If you expect school papers to be full of fluff and sports, you clearly haven’t seen a copy of The King’s Page, created by students at MPS’ Rufus King International School, 1800 W. Olive St.
Today I came across a copy of the latest issue of The King’s Page, a publication I hadn’t previously seen. The first number in volume three has 12 black and white pages on newsprint.
The top story bears the headline, “Freshman manage fun and school” and explains how newcomers are adapting to life at the desirable public high school. There are also two pages of sports coverage and a features page.
But the teens flexing their freedom of the press in the paper aren’t sticking to lightweight content.
The other front page story — below the fold — is about the ways in which budget cuts have affected class sizes and options at the school. Certainly not everyone in the district would be thrilled with the subhead, “MPS policies have negative results at Rufus King International School — High School Campus.” But, there it is in black and white.
Other stories explore student opinions on the recent New York mosque debate, sexting in high schools and Internet predators.
The only “ads” in the paper are for candidates for school government. Sound familiar?
My favorite part of “The King’s Page” are the editorials, one of which expresses student disappointment over the loss of the school snack bar in a commentary that quotes from Michael Pollan’s “The Omnivore’s Dilemma.” It asks, “If the DPI was interested in serving healthy snacks, the entire MPS lunch menu needs to be altered. Why change the snack bar and not lunch itself?”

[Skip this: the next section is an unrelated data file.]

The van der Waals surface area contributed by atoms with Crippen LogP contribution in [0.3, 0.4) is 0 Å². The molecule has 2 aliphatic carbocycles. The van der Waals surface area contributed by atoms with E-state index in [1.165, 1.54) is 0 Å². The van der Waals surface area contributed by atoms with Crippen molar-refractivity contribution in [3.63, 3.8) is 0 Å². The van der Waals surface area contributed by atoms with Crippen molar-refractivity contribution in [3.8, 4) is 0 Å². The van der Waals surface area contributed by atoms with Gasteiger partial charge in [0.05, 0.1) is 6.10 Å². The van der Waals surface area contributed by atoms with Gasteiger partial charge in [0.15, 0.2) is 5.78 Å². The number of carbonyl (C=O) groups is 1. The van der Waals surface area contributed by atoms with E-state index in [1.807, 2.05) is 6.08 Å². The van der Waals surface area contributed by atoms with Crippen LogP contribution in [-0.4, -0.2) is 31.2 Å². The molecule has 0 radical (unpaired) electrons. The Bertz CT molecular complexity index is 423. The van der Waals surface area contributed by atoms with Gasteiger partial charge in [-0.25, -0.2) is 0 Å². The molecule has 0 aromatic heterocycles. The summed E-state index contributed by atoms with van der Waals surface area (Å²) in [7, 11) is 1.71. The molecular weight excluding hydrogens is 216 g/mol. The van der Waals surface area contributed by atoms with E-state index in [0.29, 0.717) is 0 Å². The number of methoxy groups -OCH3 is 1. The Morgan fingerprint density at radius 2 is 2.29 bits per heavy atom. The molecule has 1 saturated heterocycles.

Another debates the question of whether or not “top rappers” really have formed a Masonic-like secret society. Yet another takes issue with the school’s dress code and argues that it isn’t in compliance with the district’s dress code rules.
Good for them and good for us.
There is plenty of pro-King coverage in the paper, but these young people are learning the value of a free and independent press. One that is allowed to speak freely — and responsibly — about the world around us.
It’s comforting to see the next generation learning these lessons.
And, they’re pretty darn good writers, too.